Today saw the world’s top cross-country riders take to the hillside in the second round of the UCI MTB World Cup. Don’t worry, there are no spoilers here… Before the Elite racing began, we took a snoop around the pits to see what new technology teams are experimenting with to find those all-important marginal gains.
Our lap was rewarded with glimpses of new tires from Vittoria, Specialized, and Schwalbe, new suspension from Manitou, RockShox, and Ohlins, and some prototype brakes from TRP. Here’s what’s to come from the world of XC tech.
New XC Suspension at UCI Lenzerheide MTB World Cup
A dive into the RockRider Racing pit revealed the latest iteration of their XC race machine; a bike that will, eventually, be available to buy in Decathlon stores – at least in the UK. The bikes being raced here in Lenzerheide by the likes of Joshua Dubau and Savilia Blunk are a little different to the one we saw under the latter rider at Sea Otter earlier this year. Here, they are updated with a heavily-machined link and shock yoke which actually look to be a bit thicker and presumably stiffer than their respective predecessors.
Bolted to that yoke is a prototype shock from Manitou, damping the bike’s 120mm of rear wheel travel. Likely an update on the Mara shock, this one sees a subtly different air can architecture and a revision to the compression damping adjustment knobs that appears to prioritize the remote lockout feature.
The Manitou fork is a prototype, too, likely to be the next iteration of the R7 fork. On the RockRider, it is set up to run 120mm travel, just like the rear wheel travel.
Cut-outs at the dropouts and arch show the brand are, to no one’s surprise, looking to shave weight wherever they can.
We reckon the new R7 will boast 34mm stanchions, as opposed to the production model’s 32mm stanchions, but will offset some of that weight gain with ever more machining.
The fork still looks to run Manitou’s Incremental Volume Adjust air spring. On the damper side, we see the external adjustments rigged up to a remote lockout operated by Orbea’s Squid Lock remote.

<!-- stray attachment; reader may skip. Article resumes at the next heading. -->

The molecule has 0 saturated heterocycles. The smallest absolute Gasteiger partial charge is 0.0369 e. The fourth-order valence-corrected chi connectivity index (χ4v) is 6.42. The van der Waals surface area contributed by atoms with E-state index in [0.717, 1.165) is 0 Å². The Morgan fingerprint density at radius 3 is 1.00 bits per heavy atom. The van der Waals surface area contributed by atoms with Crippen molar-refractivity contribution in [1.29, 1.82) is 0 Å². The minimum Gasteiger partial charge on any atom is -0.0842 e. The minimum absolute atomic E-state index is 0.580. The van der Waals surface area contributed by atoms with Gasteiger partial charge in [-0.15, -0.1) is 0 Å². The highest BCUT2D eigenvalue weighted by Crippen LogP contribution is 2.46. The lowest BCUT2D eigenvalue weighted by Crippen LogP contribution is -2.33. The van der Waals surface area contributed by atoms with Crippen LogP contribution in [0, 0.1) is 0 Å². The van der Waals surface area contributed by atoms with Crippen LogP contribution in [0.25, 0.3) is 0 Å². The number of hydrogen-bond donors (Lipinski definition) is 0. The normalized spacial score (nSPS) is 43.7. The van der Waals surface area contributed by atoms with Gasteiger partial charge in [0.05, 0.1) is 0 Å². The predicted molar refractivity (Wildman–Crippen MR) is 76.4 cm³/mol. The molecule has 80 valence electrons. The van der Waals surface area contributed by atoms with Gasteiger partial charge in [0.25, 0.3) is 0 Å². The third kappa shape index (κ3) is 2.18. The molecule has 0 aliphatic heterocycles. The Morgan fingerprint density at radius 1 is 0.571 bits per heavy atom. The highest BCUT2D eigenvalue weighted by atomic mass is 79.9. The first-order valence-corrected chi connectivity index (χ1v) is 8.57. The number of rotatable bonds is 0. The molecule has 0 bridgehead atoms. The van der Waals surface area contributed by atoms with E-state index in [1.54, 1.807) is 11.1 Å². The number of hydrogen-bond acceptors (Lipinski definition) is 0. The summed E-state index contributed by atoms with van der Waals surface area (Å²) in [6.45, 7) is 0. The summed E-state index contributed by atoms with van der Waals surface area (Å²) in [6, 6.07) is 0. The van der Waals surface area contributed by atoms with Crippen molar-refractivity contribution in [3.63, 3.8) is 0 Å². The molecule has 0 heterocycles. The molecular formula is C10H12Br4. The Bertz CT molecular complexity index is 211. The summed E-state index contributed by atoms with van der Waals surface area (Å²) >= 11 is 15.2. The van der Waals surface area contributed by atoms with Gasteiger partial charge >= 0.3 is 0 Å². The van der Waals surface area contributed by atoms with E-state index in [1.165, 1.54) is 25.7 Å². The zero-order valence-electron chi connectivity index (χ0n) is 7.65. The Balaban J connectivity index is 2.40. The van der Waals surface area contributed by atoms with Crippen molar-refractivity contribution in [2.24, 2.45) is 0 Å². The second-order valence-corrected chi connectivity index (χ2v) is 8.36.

Elsewhere in the pits, we caught a glimpse of some new electronic suspension from RockShox. Nino Schurter‘s Scott Spark is fronted with a longer-travel Blackbox prototype RockShox SID SL XL(?) Flight Attendant Fork.
Curiously, Nino wasn’t racing an electronically-controlled version of this prototype suspension at the first round Nove Mesto XCO World Cup. But maybe having to watch Tom Pidcock win on prototype SR Suntour TACT auto suspension made Nino reconsider?
Forgive me for the entirely awful brightness/contrast, here. We were not permitted to take Nino’s bike outside for photos, so this will have to suffice for now! Given that Flight Attendant components work as a team, the chances are the shock is also home to the electronic damping-adjusting module, though we can’t see it as it lives inside the front triangle of the Scott Spark.
Elsewhere, that prototype longer 120mm(?) travel RockShox SID SL XL fork was seen throughout the team pits without the Flight Attendant module. Extra machining at the fork crown gives it away as a new model that is likely even lighter than the production 35mm stanchion SID currently in production – maybe as light as the 32mm stanchion SID SL, which is currently limited to just 100mm of travel, too little for most modern technical XC racers.
It was invariably paired with what also looks to be a new lightweight air shock – what is likely the next-gen RockShox SIDLuxe.
And of course, it is also benefiting from BMC’s proprietary Autodrop seat post that is integrated with the frame. Complete bikes come with the black version, but folk purchasing the frameset can get this nickel-coated version that the team riders have.
Prototype XC Brakes from TRP
Joshua Dubau‘s RockRider was home to more prototypes, too; a new 2-piston brake caliper from TRP, clamping new 6-bolt 160mm rotors, also from TRP. The brand don’t really have a dedicated, lightweight 2-piston brake for XC in production yet; it looks like this one will fill that gap in their lineup.
Prototype XC Tires from Vittoria, Schwalbe and Specialized
There was much new rubber to be ogled at this weekend. We spotted a new DH tire from Schwalbe on Danny Hart’s Cube, but judging by the “First Ride” logo and unrecognizable tread pattern we saw on the front of someone’s Cannondale Scalpel XC Bike, it seems they also have a new XC tire in the works.
In comparison with Schwalbe’s current offering, I’d say its tread pattern looks most similar to that of the Wicked Will, but with smaller, much lower profile blocks and raised mid-tread ridges toward the outboard edge. We gave the prototype XC tire a more in-depth look at the Nove Mesto World Cup, too.
A look at Henrique Avancini‘s Caloi Elite Carbon FS revealed some prototype XC tires from Vittoria; these were fitted to his 1,150g Dyneema rope-spoke carbon wheelset. The all-black tire with red flash hot patch looks to be a 2.4″ variation on the Mezcal.
Vittoria tend to use this red hot patch to denote their Race series tires – like we see on the Mazza Enduro Race, for example. Those tires run a single compound, as compared to Vittoria’s 4C Graphene compound, that is optimized for racing rather than season-long riding. It’s possible this new XC tire could also offer a similar, albeit likely faster-rolling, single-compound approach.
Finally, Specialized look to be reintroducing the Captain XC Tire. With the hot patch announcing its use of Specialized’s T5 and T7 compounds, this one looks to be very close to production.